Addictions can ruin lives. Whether you are addicted to nicotine, drugs, sex, or shopping, once you are unable to say “no”, your addiction is firmly in control and you are powerless to stop seeking your “fix”. But while many people struggle to quit smoking, some people are far more likely to suffer from addictions than others, so what are the addictive personality symptoms?
People with addictive personality disorder are more prone to dependency on a wide range of different habits and behaviors. Whereas a normal person is able to take control and stop the behavior or habit, an addictive person will find it impossible to break the habit without some kind of intervention. They are also more likely to move from one addiction to another.
What are the addictive personality symptoms?
Addictive people are often extremely secretive. The addict is ruled by fear and shame, so they hide their addictions from those around them in order to continue with their addictive behavior without fear of punishment.
Addicts usually feel terribly guilty when in the throes of an addiction. They know their behavior is wrong and that it is hurting the ones they love, but they still cannot give up the addiction, and the more they continue with the behavior, the more they feel guilty—it is a vicious circle.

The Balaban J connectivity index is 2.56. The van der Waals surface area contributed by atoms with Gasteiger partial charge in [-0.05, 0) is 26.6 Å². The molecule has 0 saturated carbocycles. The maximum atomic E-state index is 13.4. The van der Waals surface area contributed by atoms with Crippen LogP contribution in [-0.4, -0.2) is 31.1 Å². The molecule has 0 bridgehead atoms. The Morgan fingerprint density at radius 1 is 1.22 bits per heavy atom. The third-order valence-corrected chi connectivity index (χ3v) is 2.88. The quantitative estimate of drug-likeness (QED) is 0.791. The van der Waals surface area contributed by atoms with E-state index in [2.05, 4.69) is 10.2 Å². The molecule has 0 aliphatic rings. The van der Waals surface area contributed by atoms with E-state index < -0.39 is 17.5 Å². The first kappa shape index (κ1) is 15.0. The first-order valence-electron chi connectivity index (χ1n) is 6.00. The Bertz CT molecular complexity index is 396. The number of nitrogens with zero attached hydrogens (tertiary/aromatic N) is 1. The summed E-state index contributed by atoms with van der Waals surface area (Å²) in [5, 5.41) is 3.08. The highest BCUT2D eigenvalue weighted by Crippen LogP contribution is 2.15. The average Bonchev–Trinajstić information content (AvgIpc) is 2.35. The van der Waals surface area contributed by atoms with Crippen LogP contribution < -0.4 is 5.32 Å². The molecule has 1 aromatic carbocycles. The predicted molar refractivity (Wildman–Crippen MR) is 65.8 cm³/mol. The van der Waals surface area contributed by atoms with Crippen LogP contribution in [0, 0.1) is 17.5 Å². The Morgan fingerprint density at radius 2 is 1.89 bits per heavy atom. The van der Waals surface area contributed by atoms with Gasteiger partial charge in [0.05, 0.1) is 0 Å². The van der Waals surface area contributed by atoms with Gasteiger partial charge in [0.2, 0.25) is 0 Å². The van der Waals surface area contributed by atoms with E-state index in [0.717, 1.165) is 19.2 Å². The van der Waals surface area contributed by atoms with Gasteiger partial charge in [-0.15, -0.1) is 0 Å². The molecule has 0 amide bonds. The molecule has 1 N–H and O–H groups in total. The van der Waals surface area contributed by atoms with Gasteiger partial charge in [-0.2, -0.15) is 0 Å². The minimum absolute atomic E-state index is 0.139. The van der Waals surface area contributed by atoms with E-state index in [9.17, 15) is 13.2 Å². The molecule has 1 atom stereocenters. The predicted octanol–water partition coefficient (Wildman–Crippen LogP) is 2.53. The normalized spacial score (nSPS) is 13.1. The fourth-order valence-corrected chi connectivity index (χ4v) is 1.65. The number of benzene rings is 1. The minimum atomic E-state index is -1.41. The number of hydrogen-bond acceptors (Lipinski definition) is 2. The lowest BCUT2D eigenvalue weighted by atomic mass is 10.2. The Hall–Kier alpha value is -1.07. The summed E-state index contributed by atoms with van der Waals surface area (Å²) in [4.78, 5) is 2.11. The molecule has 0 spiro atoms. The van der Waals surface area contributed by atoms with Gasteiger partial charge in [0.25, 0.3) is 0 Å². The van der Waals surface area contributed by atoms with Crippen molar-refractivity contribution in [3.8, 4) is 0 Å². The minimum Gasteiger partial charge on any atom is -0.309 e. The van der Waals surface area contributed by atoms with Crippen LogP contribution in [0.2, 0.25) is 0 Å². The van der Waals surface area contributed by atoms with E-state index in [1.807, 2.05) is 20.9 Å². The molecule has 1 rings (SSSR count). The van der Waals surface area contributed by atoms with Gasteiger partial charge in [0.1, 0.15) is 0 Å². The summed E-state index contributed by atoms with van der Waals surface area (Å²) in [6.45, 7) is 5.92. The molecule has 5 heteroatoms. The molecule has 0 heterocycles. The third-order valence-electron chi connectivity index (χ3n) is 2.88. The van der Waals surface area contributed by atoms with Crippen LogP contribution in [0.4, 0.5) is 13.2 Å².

Addictive personality types are often linked to antisocial behavior disorders, which can cause extra problems. Patients in the throes of addiction who also have an antisocial personality are far less likely to seek help for their problems because they are afraid of reaching out to others.
Guilty feelings about the addictive behavior often go hand in hand with depression and an addict is likely to suffer from associated problems of depression and anxiety. Conversely, addictive personally types suffering from depression and anxiety disorders are also more likely to turn to addictive behaviors as a way of coping with their emotions.
Mood swings are extremely common in those suffering from an addictive personality disorder. Addicts are always on the defensive and are supremely sensitive to any perceived criticism of their addictive behavior. The minute a loved one dares to question their unhealthy behavior, the addict will feel persecuted and react with anger. Such feelings are also closely tied to guilt.
When faced with their addiction, an addict soon loses control. For example, an alcoholic is incapable of having “just one drink”—they literally cannot stop drinking, no matter what the personal cost of the drinking might be. Once an addict has lost control and is consumed with their addiction, their behavior will become erratic and their every waking moment is ruled by the desire to feed their addiction.
Once an addiction takes hold of a person, they will very likely isolate themselves from family and friends. This type of behavior is partly because of guilt—they do not want to hurt their loved ones—but it is also so their family and friends are kept in the dark as to the true nature of their addiction: if other people are none the wiser, the addict does not have to face up to their issues.
An addict rarely makes long term plans for their future. Their life revolves around the instant gratification of their addictive behavior and nothing else matters.